Industry News

Trade Authority Bill Sent to President

Jul. 31, 2023
By: Chaney A. Finn

The U.S. Trade Representative (USTR) has the responsibility of administering trade agreements. However, historically Congress has approved trade agreements before they entered into force. Several agreements impacting trade have recently been implemented which have bypassed Congress, such as the Americas Partnership for Economic Prosperity (APEP), Indo-Pacific Economic Framework for Prosperity, and the U.S. – Japan Critical Mineral Agreement. There are also many similar agreements in process with key partners of India, Kenya, and Taiwan that we have reported on.

On several occasions, members of Congress have objected to the USTR announcing these types of trade deals, arguing that the USTR lacks the Constitutional authority to enter the U.S. into trade agreements without Congressional approval. Notably, most of the recent USTR agreements pertain to the sourcing of critical minerals for Electrical Vehicle batteries after backlash of the tax credit provisions outlined in the Inflation Reduction Act, requiring at least 40% of their minerals sourced domestically or from free-trade partners to qualify for a potential $7,500 tax credit.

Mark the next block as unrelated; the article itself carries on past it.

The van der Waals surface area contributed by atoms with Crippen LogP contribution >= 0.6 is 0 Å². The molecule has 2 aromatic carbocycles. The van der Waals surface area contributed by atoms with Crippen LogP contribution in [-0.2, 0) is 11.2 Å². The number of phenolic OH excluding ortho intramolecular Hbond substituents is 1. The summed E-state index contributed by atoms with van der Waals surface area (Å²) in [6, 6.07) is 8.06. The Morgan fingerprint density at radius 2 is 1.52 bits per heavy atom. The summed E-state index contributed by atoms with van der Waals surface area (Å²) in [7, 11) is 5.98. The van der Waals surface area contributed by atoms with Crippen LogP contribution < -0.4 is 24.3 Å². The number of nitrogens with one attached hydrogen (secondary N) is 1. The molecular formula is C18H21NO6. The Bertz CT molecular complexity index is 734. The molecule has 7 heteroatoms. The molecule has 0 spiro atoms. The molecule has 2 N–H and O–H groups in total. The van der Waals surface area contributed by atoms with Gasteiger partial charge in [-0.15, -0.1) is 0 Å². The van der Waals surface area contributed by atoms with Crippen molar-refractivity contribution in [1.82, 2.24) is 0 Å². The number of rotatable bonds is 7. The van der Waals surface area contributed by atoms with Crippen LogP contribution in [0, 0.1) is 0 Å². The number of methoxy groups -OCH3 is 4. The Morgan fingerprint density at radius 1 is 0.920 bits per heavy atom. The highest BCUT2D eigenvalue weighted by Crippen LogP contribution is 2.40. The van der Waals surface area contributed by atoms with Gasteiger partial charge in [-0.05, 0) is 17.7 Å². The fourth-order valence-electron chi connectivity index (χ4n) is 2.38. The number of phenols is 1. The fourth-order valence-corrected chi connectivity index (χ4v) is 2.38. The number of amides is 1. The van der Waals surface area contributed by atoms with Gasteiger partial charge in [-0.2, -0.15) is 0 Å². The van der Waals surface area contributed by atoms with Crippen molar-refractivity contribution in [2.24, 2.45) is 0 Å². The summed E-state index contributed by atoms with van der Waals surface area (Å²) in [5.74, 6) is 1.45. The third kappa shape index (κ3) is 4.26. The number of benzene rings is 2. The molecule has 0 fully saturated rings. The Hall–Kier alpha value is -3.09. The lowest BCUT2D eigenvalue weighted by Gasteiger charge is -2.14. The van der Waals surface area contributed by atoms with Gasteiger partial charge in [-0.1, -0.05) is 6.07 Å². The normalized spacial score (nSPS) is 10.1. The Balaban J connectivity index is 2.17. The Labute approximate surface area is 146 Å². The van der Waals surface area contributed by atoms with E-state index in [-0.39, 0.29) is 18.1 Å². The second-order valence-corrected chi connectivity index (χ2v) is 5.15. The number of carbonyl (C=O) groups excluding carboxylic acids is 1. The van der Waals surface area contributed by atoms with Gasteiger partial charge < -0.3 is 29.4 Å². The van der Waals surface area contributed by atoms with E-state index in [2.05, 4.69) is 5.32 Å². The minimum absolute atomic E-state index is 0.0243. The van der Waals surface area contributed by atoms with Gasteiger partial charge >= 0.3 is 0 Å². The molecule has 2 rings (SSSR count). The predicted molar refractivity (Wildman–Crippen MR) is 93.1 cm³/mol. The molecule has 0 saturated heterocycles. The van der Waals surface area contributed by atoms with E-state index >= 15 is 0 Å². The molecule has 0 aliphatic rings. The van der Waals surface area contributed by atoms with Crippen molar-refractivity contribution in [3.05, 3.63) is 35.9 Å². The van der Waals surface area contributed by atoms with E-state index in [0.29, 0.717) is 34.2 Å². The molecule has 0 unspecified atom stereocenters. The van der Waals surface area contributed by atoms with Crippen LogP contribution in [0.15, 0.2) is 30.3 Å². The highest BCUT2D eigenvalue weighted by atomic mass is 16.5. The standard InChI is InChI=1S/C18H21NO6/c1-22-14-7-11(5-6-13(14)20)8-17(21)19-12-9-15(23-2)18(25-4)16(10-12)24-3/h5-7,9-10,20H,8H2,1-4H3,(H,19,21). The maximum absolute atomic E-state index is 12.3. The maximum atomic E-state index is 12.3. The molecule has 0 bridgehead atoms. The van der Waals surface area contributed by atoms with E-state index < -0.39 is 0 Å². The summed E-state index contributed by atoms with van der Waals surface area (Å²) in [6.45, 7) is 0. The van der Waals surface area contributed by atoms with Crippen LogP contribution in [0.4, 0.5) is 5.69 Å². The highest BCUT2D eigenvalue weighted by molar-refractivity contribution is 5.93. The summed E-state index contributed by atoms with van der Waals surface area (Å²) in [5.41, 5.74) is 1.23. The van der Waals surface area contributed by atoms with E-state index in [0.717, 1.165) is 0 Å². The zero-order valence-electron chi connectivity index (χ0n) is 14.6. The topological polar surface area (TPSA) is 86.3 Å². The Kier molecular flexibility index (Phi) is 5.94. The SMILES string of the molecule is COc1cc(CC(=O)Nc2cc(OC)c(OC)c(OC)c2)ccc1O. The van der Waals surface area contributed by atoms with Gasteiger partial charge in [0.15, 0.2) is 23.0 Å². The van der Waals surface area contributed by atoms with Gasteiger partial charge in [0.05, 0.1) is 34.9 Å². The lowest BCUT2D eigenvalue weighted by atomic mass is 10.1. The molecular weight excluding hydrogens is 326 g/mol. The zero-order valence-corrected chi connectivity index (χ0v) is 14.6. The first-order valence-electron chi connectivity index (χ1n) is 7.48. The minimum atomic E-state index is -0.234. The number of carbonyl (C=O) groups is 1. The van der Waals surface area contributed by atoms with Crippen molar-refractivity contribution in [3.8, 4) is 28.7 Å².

To reassert its authority to approve or reject trade agreements, Congress has sent a bill to President Biden that would prevent the Taiwan trade initiative from being implemented until the administration submits an economic analysis of its effects and answers questions from Congress. Additionally, the bill requires a trade deal with Taiwan to receive approval from Congress. Ways and Means Chairman Jason Smith (R-MO) issued a statement that, “The Constitution gives Congress authority over trade, because we are the branch closest to the people. With today’s vote in the Senate following a strong show of bipartisan support in the House, Congress has sent a clear message to President Biden that we are serious about safeguarding our Constitutional trade authority and upholding our duty to protect the workers, farmers, families, and small businesses who are impacted most by our trade policies."

The Taiwan trade initiative would allow the administration to eliminate duties with tariffs up to 5% and cut other tariffs in half without coming to Congress for a vote. The U.S. heavily depends on Taiwan as the small island-country is the global leader in semiconductor manufacturing. Consequently, a trade agreement between Taiwan and the United States could be beneficial to both parties.

Should you have any questions on trade agreements or any other trade-related questions, please contact any attorney at Barnes, Richardson & Colburn LLP.